Support for funding the next phase of the Southern Maryland Rapid Transit Study and for restoring the bike and pedestrian lane to the new Gov. Harry W. Nice Memorial Bridge project was on prominent display Tuesday night as Maryland Transportation Secretary Pete K. Rahn briefed citizens and elected officials on the state’s transportation plans.
Rahn spoke with demonstrators outside the Charles County government building who support construction of a light rail line along a 19-mile corridor that would parallel Route 5 and U.S. 301 from the Branch Avenue Metro station in Prince George’s County to the Waldorf-White Plains area.
The crowd included representatives of the Sierra Club and the Oxon Hill Bicycle and Trail Club as well as private citizens.
“This is the right moment to start the formal planning process because windows will begin to close on this vision the longer we delay,” said Gary V. Hodge, a longtime advocate for a light rail system and a former county commissioner. “It’s probably a 12-year process from the day we start project planning to the completion of the project.”
“Having the state accept this project into the Consolidated Transportation Program will enable us to move through the process,” Hodge said.
The state’s transportation program allocates $14.5 billion over six years to projects all across the state. Rahn is traveling to each of the state’s 23 counties and Baltimore City to explain how the plan serves each of those areas.
In May, the Maryland Transit Administration issued the final report in its three-year SMRT Study. The report summarizes options for bus and rail rapid transit along that corridor.
According to the report, a rapid transit system would allow the county’s transportation network to keep pace with proposed residential and commercial development through 2040 and reduce commute times to and from the Washington, D.C., metropolitan area by up to 24 minutes.
The report found that light rail could be expanded more easily than bus transit to meet increased ridership. While the overall costs for a bus system would likely be $500 million less than for rail, the annual operating costs of light rail would be lower by approximately $10 million.
However, the state’s capital budget for transportation projects through the 2023 fiscal year suspends work on the project for six years, withholding $27 million to fund initial project planning activities.
Rahn has expressed his preference for the bus rapid transit option.
Rahn’s argument that there was no point funding environmental and engineering studies for light rail without first knowing where the funding for the entire project would come from was met with disbelief by demonstrators, as did his suggestion that a need for the system had not been demonstrated.
“So we get nothing,” said Matt Wills of Bryantown. “We can’t get buses and we can’t get light rail. We’ve been trying for decades.”
The conference room where the two-hour briefing took place was standing-room only. Demonstrators sitting opposite Rahn displayed their signs throughout the meeting.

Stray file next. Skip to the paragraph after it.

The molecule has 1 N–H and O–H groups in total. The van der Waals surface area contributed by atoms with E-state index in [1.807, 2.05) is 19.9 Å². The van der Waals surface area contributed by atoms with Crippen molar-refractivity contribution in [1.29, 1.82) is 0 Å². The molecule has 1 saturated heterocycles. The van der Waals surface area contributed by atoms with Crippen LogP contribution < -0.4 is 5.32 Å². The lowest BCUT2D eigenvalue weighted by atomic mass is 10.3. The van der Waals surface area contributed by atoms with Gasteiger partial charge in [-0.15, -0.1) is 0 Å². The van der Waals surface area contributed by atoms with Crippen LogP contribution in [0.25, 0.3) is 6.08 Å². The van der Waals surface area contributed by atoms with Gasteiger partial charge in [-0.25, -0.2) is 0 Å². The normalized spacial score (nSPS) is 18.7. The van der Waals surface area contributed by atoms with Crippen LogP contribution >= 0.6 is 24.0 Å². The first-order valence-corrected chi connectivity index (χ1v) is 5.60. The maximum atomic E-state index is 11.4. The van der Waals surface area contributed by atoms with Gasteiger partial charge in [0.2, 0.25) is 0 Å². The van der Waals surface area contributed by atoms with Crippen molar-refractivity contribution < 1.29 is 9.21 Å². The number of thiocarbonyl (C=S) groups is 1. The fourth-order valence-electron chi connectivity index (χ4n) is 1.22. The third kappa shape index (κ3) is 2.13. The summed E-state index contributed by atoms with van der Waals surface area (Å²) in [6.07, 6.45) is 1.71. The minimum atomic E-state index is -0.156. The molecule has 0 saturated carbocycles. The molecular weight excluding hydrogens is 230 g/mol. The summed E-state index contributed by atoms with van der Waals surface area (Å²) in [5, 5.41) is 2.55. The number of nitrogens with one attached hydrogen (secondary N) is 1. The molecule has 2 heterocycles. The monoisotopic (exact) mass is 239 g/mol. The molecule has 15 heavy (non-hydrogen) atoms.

Charles County Commissioner’s President Peter Murphy (D) chaired the briefing, which included the other four commissioners, Sen. Thomas M. “Mac” Middleton (D), delegates Edith Patterson (D) and Sally Jameson (D), and Jason Groth, the county’s chief of resource and infrastructure management, among others.
Rahn explained that the Hogan administration is investing $14.7 billion over six years to improve roads, transit and infrastructure around the state. Investments in Charles County will include $3.85 million for the VanGO bus system, $11 million for road resurfacing and $85,000 for the Charles County Sheriff’s Office and the La Plata Police Department.
He noted that the construction of a new bridge on Budds Creek Road over Gilbert Run Swamp and the installation of a new deck on the Route 6 bridge over Zekiah Swamp Run are part of a comprehensive plan to renovate or rebuild all 69 bridges in the state that have been identified as structurally deficient.
Elected officials took turns pressing Rahn to restore funding for the light rail project planning, emphasizing that traffic congestion in Charles County is among the worst in the nation and is “stifling” development in surrounding counties.
“We haven’t had any transportation infrastructure improvement in the last 20 years but we’re a fast growing county,” Middleton said. “Given the fact that we are so congested here, it seems like we’re not being responded to.”
“We’ve stood up and took the hard votes to get some of these projects underway, and I see them being pushed back, and that does not bode well,” Middleton said. “The advance planning needs to be moved to the front burner.”
Rahn pointed out that revenue from the gas tax increase, which Middleton and others had supported, actually declined two years ago and was flat last year, which affected projects that relied on funds from the tax.
Groth challenged Rahn’s argument that funding sources for constructing either a bus or light rail system needed to be identified before planning studies could be undertaken.
“The purpose of the [environmental study] process is for determining funding sources,” Groth said. “There’s no point in trying to identify funding sources at this phase.”
“Let’s take this to the next level,” Groth said to applause from the audience. “We’re not making the big ask yet.”
Following the briefing, when asked about how the deadlock could be broken, Rahn said that a regional funding plan is needed.
“It can’t just be that somebody else needs to pay for it,” Rahn said. “Given the talk that’s going on in Congress, we’re as likely to lose a portion of federal funds as we are to gain a portion.”
“Before we put $27 million into the [environmental] study, we ought to have an idea that the project is viable,” Rahn said. “Without some concept of how it’s going to be paid for, all we’re going to do is spend the money and then it’s going to sit on the shelf.”